Taking a social stance on social media

How new media bring risks and rewards for online CSR.


With the expectations of stakeholders on the rise, an ever-increasing number of corporate, non-governmental and transnational initiatives are dedicated to responsible business practices. This growing trend to engage in social business is paralleled by the ubiquity of new information and communication technologies such as social media. While the adoption of social media by various stakeholders has risen to new heights, for many corporate social responsibility (CSR) departments new media are still a learning endeavour on how to navigate in an ever- changing communication environment.

What often comes as a surprise to many companies is the amount and tone of public pressure (not necessarily ill-intentioned) coming through social media. The discussion about one’s ethical practices may become unfiltered and open to a potentially huge audience, as well as permanent. Also, the public’s agenda might often be different to one’s own, and CSR initiatives deemed very strategic internally can be completely ignored externally. Issues that have not have been on the radar might start trending overnight and force corporate positioning.

The impact these new dynamics have on the design and management of corporate social initiatives is thus hard to ignore. While the public negotiation of expectations about corporate responsibilities may in theory be more democratic, the affordances of social media also hold challenges and pitfalls. As many communication directors testify, the conversation about sustainability often tends to revolve around the same group of people, and using social media as an indicator for the most pressing ethical issues might take time away from work on the topics deemed more important to drive the company’s responsible business practices forward. However, social media also hold tremendous potential for communicators to position an organisation within CSR.

When opening up the deliberation of responsible business practices on social media, companies have to consider a number of key issues, to keep their engagement strategic while being sensitive to public sentiment.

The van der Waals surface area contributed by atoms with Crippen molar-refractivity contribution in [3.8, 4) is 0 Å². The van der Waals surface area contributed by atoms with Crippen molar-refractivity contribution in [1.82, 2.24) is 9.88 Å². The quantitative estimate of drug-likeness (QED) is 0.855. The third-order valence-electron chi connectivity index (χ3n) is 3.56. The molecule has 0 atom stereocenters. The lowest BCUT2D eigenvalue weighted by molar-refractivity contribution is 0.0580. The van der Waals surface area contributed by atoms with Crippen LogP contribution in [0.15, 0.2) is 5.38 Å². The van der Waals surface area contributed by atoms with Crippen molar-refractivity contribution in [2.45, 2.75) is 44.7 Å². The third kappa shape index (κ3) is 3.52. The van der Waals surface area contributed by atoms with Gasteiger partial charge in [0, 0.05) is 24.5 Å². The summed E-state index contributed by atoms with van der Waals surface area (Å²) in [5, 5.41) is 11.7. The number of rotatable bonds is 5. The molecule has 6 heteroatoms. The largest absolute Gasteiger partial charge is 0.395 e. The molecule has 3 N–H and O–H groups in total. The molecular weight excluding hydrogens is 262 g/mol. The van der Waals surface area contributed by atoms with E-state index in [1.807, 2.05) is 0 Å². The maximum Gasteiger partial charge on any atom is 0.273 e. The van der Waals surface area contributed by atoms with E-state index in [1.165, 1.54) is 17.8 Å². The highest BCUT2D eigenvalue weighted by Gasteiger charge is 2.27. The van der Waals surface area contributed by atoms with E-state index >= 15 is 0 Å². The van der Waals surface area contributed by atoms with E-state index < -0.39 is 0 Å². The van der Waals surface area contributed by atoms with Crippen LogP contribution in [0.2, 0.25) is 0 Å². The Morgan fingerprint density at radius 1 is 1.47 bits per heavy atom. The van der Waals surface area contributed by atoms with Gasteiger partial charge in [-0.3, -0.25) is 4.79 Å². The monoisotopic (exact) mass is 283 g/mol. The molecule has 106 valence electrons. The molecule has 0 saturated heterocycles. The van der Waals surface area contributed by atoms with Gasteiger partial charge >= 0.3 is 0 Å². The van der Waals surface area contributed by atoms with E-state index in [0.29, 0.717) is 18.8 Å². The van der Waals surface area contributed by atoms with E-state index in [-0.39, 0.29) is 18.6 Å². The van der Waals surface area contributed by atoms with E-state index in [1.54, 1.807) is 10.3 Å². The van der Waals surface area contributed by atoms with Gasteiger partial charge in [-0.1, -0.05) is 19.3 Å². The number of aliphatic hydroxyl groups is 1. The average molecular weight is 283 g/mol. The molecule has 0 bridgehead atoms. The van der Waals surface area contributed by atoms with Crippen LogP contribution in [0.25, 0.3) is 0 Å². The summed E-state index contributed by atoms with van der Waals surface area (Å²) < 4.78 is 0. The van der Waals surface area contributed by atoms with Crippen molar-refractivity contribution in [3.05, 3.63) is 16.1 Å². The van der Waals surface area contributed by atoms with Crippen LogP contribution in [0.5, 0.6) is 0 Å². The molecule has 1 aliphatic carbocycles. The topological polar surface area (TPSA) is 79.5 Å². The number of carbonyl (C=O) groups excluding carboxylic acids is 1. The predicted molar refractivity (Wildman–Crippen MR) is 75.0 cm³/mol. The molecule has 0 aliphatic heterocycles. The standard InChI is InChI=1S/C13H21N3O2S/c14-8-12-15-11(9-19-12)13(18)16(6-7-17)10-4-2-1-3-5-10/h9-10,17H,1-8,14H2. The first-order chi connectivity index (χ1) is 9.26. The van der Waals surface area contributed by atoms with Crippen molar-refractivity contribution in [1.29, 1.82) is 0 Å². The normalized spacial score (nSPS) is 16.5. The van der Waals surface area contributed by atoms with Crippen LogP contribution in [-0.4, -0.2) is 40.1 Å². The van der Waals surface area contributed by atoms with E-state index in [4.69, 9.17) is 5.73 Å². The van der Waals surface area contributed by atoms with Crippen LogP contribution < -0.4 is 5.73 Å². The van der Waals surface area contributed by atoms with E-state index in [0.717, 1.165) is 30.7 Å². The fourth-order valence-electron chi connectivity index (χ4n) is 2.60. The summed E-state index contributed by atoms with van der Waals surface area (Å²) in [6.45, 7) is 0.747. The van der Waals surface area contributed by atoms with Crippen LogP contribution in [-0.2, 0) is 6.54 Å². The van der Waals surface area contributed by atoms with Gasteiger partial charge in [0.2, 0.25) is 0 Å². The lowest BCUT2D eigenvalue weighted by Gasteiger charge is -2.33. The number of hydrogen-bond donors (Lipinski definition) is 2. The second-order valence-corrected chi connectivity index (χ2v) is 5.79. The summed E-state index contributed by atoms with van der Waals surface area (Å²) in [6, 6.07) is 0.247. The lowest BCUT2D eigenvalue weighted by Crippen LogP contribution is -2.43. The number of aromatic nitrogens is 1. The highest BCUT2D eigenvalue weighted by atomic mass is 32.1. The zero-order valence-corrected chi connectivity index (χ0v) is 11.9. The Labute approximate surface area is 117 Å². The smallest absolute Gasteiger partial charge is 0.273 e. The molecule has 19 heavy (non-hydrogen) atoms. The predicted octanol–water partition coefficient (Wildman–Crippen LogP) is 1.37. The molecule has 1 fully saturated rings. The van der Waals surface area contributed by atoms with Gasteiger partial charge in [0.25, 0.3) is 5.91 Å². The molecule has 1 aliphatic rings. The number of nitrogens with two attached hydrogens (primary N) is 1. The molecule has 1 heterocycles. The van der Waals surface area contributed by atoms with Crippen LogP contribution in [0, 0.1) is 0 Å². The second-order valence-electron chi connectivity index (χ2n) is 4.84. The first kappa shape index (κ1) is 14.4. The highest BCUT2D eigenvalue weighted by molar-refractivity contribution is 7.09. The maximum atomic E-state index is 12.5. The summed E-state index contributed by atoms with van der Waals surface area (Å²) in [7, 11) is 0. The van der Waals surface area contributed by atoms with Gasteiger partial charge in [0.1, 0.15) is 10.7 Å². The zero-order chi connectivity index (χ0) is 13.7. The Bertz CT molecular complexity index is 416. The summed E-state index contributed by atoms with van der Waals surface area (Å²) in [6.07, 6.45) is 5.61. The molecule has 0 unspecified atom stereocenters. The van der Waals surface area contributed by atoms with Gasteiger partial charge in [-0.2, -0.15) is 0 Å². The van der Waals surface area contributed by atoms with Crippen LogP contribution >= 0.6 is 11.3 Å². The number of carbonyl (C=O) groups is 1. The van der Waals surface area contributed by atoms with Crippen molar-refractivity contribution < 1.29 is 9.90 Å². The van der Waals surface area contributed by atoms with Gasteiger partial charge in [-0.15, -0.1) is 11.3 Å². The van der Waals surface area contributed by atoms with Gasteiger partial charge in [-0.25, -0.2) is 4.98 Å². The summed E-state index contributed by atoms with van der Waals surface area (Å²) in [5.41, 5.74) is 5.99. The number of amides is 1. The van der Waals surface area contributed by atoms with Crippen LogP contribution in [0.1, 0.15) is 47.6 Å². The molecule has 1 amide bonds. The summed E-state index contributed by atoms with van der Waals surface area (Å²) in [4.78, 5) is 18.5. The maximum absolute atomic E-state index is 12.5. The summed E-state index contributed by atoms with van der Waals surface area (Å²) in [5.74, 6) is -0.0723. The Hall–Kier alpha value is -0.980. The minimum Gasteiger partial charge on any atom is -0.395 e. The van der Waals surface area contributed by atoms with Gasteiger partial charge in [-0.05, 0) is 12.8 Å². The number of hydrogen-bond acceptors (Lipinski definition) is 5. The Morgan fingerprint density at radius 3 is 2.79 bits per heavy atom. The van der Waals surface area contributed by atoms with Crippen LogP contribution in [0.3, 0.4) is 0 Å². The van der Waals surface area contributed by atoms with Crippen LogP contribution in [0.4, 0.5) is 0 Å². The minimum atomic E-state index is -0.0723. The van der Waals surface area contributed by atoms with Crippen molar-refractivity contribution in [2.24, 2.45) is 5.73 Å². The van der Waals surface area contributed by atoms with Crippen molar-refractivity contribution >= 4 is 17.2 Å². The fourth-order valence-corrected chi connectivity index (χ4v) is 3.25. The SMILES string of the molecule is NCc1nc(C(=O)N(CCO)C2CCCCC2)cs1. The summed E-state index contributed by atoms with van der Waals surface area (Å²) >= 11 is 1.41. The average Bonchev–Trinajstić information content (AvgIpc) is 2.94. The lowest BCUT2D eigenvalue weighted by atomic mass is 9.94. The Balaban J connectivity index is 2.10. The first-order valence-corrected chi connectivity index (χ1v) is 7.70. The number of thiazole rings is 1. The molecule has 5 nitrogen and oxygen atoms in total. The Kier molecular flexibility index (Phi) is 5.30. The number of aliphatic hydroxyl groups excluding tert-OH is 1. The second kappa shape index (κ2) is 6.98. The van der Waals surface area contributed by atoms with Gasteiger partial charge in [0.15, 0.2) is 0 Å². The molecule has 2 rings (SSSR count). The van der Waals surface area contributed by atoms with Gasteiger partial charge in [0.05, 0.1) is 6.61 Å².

The unbearable visibility of public negotiation

A major change and challenge for corporations is the visibility of public debate on topics related to (perceived) irresponsible business practices. We are living in an age of increasing online activism, where the amount and tonality of accusations and attacks by social media users worry many communication professionals since there is no control over which one of the constantly-ongoing conversations might evolve into an online firestorm.

Justified criticism sometimes turns into oversimplified buzzwords that spread easily throughout communities. Online social networks make even well intentioned criticism faster, less intermediated and more amplified through viral processes. Social media are not always conducive to highly-nuanced formation of opinion, and small events that might not actually be representative of an organisation but are perceived as such and can provoke negative public attention.

"Justified criticism sometimes turns into oversimplified buzzwords that spread easily throughout communities."

Surprisingly, our research shows that the trigger for criticism often lies in a communicative event initiated by corporations themselves. When corporations expose themselves in social media, for example through promoting CSR efforts with a Twitter hashtag, pressure groups tend to publicly question these efforts, leverage the existing attention of a campaign and turn it into a negative discussion.

Because social media enable what we call ‘hypertextuality’ (the reuse and recontextualising of communicative resources and corporate texts), notions of control over social media campaigns have to be reconsidered. Therefore, before the launch of an online CSR campaign, the potential disagreements and debates should always be anticipated.